On the lack of set bottom lines for phosphorus and nitrate pollutants, Baisden pointed out the Government had set a timeframe for continuing to consider them.

"Nobody is off the hook here. The real issue here, is we have been through a huge process and we've actually got to think again and talk about it over the election."

Fish & Game chief executive Martin Taylor said the new rules in the reforms, if enforced, would achieve the aim of preventing further decline by establishing for the first time a cap on the use of synthetic nitrogen fertiliser and strengthening the nitrogen toxicity attributes and bottom lines to protect 95 per cent of species.

However, he said the postponement for 12 months of a DIN bottom line was a concern as only five out of the 19 scientists didn't want it set at ecosystem health levels of 1 or lower.

"We expect that science will prevail."

Environmentalists weren't the only ones unhappy with parts of the reforms.

Dairy New Zealand chief executive Tim Mackle said the proposed 95 per cent protection standard would severely affect farmers in catchments already taking significant action towards reducing their footprint in line with new regional council policy plans.

In Canterbury's Selwyn and Hinds zones, farmers were already working towards a 30 per cent reduction in nitrogen, he said, but under the new regulations, these reductions may need to increase to 70 per cent to meet the standards being proposed.

"This is a double-whammy for farmers who were already on the journey to make significant reductions to nutrient loading," Mackle said.

"If further plan changes are rushed, it will have significant impact on confidence, jobs and communities."

He said the Government's decision to park the DIN measure and remove first-proposed measures to move back existing fences to meet new stock exclusion guidelines would "provide reassurance" to farmers.

"Our environmental reputation is the thing that underpins our biggest export earners - tourism and agriculture," Environment Minister David Parker says. Photo / NZME

Federated Farmers' Chris Allen said: "While we're still working through the detail, the high-level policy decisions indicate the Government has heeded some of the rural sector concerns.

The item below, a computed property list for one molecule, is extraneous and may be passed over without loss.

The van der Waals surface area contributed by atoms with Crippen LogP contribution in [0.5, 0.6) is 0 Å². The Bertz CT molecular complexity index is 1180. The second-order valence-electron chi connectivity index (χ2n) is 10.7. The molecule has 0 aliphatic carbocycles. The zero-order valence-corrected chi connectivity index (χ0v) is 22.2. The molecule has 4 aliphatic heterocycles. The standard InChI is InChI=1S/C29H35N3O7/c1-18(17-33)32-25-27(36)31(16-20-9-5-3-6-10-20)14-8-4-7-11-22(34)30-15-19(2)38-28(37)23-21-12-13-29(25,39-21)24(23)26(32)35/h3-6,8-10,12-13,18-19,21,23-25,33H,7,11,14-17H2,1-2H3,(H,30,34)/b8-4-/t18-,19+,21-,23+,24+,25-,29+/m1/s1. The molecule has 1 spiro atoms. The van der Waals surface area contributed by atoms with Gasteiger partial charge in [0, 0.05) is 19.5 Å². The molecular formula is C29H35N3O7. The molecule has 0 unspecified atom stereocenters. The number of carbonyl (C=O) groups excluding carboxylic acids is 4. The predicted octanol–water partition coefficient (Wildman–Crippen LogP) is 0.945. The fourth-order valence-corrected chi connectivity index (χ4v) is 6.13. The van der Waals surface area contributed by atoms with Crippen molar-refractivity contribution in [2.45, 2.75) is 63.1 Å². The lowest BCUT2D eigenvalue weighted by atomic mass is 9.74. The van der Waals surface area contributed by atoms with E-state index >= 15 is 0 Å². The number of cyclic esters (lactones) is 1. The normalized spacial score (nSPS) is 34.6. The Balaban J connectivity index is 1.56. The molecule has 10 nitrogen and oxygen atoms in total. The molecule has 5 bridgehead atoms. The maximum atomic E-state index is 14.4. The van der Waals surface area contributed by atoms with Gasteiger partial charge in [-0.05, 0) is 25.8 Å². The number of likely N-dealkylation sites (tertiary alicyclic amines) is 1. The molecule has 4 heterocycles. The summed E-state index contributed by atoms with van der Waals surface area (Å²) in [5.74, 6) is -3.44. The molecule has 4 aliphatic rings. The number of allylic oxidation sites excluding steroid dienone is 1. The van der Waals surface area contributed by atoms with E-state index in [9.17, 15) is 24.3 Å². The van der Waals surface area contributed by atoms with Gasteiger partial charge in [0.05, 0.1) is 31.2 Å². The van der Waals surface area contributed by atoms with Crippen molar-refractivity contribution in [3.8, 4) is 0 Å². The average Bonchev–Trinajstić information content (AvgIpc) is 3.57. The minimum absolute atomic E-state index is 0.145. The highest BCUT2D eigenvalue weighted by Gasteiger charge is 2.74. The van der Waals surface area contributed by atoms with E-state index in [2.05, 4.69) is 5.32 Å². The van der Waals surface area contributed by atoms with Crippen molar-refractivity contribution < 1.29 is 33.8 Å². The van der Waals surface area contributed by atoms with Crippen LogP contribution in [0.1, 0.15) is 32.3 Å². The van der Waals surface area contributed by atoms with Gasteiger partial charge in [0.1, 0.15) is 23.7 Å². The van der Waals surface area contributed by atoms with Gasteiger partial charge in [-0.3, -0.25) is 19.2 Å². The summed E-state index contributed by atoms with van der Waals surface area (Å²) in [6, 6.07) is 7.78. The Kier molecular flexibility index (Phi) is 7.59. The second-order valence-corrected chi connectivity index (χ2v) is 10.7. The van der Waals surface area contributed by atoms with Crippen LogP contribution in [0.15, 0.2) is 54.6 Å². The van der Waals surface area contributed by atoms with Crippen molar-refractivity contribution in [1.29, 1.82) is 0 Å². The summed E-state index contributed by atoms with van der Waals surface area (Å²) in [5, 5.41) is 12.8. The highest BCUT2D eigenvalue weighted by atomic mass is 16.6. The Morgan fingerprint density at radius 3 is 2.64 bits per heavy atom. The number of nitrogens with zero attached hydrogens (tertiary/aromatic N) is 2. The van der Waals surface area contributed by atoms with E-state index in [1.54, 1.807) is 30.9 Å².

"What farmer groups seek now is the opportunity for input to ensure the final regulations and National Policy Statement matches the intent of the policies.

"And if the regulations are shown to be flawed or impractical, the Government needs to be open to changing them."

Forest & Bird chief executive Kevin Hague saw the reforms as a big step forward in most areas of freshwater policy – but also felt they didn't deliver when it came to nitrate and phosphorus pollution.

Hague said the degradation of New Zealand waterways had reached a point where "urgent and dramatic" action was needed to turn the picture around.

Across the board, trends showed rivers were in a worrying state, but these varied depending on what measure is looked at.

Levels of E. coli - the notorious bacteria linked to animal or human faeces that can leave swimmers suffering vomiting, cramping, nausea and diarrhoea - aren't going up or down at most sites.

But, when compared with the relatively unspoiled waterways that flow through our native wilderness, levels are 22 times higher in towns and cities.

And they're nearly 10 times higher in the pastoral countryside that wraps around much of New Zealand's 180,000km of total river length.

Just as important - if not more so - are nitrogen and phosphorus, which come from livestock waste, fertiliser and eroded soil, as well as septic tanks and sewer systems.

If too much enters waterways - whether by leaching through the soil or being washed off roads and paddocks - algae can grow in large amounts.

This triggers a cascade of problems - notably decreased oxygen levels and reduced light - which can hurt or kill species, and fuel toxic blooms.

One recent Government stocktake showed that between 1994 and 2013 - a period that saw an explosion in cow numbers amid dairy's white gold rush - levels of nitrate-nitrogen in monitored rivers were getting worse (55 per cent) at more sites than were improving (28 per cent).

On the flip side, rates of dissolved reactive phosphorus were improving (42 per cent) at more sites than worsening (25 per cent).

When it comes to lakes, a recent five-year grading of 65 lakes using a catch-all trophic level index, showed 24 sites had good or very good scores, the same number had poor or very poor scores, and the rest were rated moderate.

All the while, three-quarters of our monitored native fish species are now nearing extinction.